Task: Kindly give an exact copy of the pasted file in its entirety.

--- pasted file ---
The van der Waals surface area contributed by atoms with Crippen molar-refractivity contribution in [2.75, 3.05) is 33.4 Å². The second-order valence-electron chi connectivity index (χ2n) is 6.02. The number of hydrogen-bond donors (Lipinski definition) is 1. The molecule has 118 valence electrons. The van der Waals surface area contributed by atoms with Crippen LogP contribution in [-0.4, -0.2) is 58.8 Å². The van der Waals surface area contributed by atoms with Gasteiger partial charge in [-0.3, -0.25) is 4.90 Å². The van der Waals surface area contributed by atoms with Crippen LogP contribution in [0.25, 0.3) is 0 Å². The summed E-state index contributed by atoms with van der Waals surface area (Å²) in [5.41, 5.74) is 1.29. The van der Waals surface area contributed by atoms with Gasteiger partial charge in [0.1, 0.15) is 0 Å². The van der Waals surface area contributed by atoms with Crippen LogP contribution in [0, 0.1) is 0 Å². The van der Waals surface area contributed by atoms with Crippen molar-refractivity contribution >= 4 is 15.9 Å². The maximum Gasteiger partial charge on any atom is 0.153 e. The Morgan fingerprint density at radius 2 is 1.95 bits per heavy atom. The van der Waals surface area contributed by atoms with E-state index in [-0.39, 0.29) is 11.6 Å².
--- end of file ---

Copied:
The van der Waals surface area contributed by atoms with Crippen molar-refractivity contribution in [2.75, 3.05) is 33.4 Å². The second-order valence-electron chi connectivity index (χ2n) is 6.02. The number of hydrogen-bond donors (Lipinski definition) is 1. The molecule has 118 valence electrons. The van der Waals surface area contributed by atoms with Crippen LogP contribution in [-0.4, -0.2) is 58.8 Å². The van der Waals surface area contributed by atoms with Gasteiger partial charge in [-0.3, -0.25) is 4.90 Å². The van der Waals surface area contributed by atoms with Crippen LogP contribution in [0.25, 0.3) is 0 Å². The summed E-state index contributed by atoms with van der Waals surface area (Å²) in [5.41, 5.74) is 1.29. The van der Waals surface area contributed by atoms with Gasteiger partial charge in [0.1, 0.15) is 0 Å². The van der Waals surface area contributed by atoms with Crippen LogP contribution in [0, 0.1) is 0 Å². The van der Waals surface area contributed by atoms with Crippen molar-refractivity contribution >= 4 is 15.9 Å². The maximum Gasteiger partial charge on any atom is 0.153 e. The Morgan fingerprint density at radius 2 is 1.95 bits per heavy atom. The van der Waals surface area contributed by atoms with E-state index in [-0.39, 0.29) is 11.6 Å².